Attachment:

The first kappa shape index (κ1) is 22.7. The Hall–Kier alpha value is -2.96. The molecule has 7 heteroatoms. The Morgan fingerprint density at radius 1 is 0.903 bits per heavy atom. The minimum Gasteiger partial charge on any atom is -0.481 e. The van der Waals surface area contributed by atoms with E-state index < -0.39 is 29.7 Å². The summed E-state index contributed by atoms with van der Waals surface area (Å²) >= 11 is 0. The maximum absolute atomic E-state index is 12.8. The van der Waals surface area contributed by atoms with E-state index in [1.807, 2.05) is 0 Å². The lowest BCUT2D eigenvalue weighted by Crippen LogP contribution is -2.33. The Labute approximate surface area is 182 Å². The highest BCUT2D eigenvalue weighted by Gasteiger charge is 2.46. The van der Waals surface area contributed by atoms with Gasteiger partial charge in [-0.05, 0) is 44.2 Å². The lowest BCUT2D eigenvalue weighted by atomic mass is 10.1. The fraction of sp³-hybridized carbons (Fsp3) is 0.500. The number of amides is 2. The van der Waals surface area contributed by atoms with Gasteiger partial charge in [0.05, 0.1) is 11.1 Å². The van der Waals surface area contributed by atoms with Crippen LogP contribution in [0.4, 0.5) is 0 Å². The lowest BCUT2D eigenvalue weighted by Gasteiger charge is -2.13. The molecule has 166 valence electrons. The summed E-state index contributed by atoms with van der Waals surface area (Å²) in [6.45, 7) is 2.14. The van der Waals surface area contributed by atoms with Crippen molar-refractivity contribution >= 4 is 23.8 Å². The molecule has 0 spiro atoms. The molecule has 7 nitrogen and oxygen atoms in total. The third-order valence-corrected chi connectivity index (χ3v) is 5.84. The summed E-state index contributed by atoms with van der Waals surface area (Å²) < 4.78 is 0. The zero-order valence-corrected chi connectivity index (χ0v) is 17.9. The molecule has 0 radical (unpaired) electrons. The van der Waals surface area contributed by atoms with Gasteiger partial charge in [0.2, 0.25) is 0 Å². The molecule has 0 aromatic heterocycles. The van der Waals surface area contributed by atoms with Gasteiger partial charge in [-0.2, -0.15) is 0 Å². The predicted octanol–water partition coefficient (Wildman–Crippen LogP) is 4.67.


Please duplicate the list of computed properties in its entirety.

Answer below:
The first kappa shape index (κ1) is 22.7. The Hall–Kier alpha value is -2.96. The molecule has 7 heteroatoms. The Morgan fingerprint density at radius 1 is 0.903 bits per heavy atom. The minimum Gasteiger partial charge on any atom is -0.481 e. The van der Waals surface area contributed by atoms with E-state index < -0.39 is 29.7 Å². The summed E-state index contributed by atoms with van der Waals surface area (Å²) >= 11 is 0. The maximum absolute atomic E-state index is 12.8. The van der Waals surface area contributed by atoms with E-state index in [1.807, 2.05) is 0 Å². The lowest BCUT2D eigenvalue weighted by Crippen LogP contribution is -2.33. The Labute approximate surface area is 182 Å². The highest BCUT2D eigenvalue weighted by Gasteiger charge is 2.46. The van der Waals surface area contributed by atoms with Gasteiger partial charge in [-0.05, 0) is 44.2 Å². The lowest BCUT2D eigenvalue weighted by atomic mass is 10.1. The fraction of sp³-hybridized carbons (Fsp3) is 0.500. The number of amides is 2. The van der Waals surface area contributed by atoms with Gasteiger partial charge in [0.05, 0.1) is 11.1 Å². The van der Waals surface area contributed by atoms with Crippen LogP contribution in [0.4, 0.5) is 0 Å². The lowest BCUT2D eigenvalue weighted by Gasteiger charge is -2.13. The molecule has 166 valence electrons. The summed E-state index contributed by atoms with van der Waals surface area (Å²) in [6.45, 7) is 2.14. The van der Waals surface area contributed by atoms with Crippen molar-refractivity contribution >= 4 is 23.8 Å². The molecule has 0 spiro atoms. The molecule has 7 nitrogen and oxygen atoms in total. The third-order valence-corrected chi connectivity index (χ3v) is 5.84. The summed E-state index contributed by atoms with van der Waals surface area (Å²) < 4.78 is 0. The zero-order valence-corrected chi connectivity index (χ0v) is 17.9. The molecule has 0 radical (unpaired) electrons. The van der Waals surface area contributed by atoms with Gasteiger partial charge in [0.2, 0.25) is 0 Å². The molecule has 0 aromatic heterocycles. The van der Waals surface area contributed by atoms with Gasteiger partial charge in [-0.2, -0.15) is 0 Å². The predicted octanol–water partition coefficient (Wildman–Crippen LogP) is 4.67.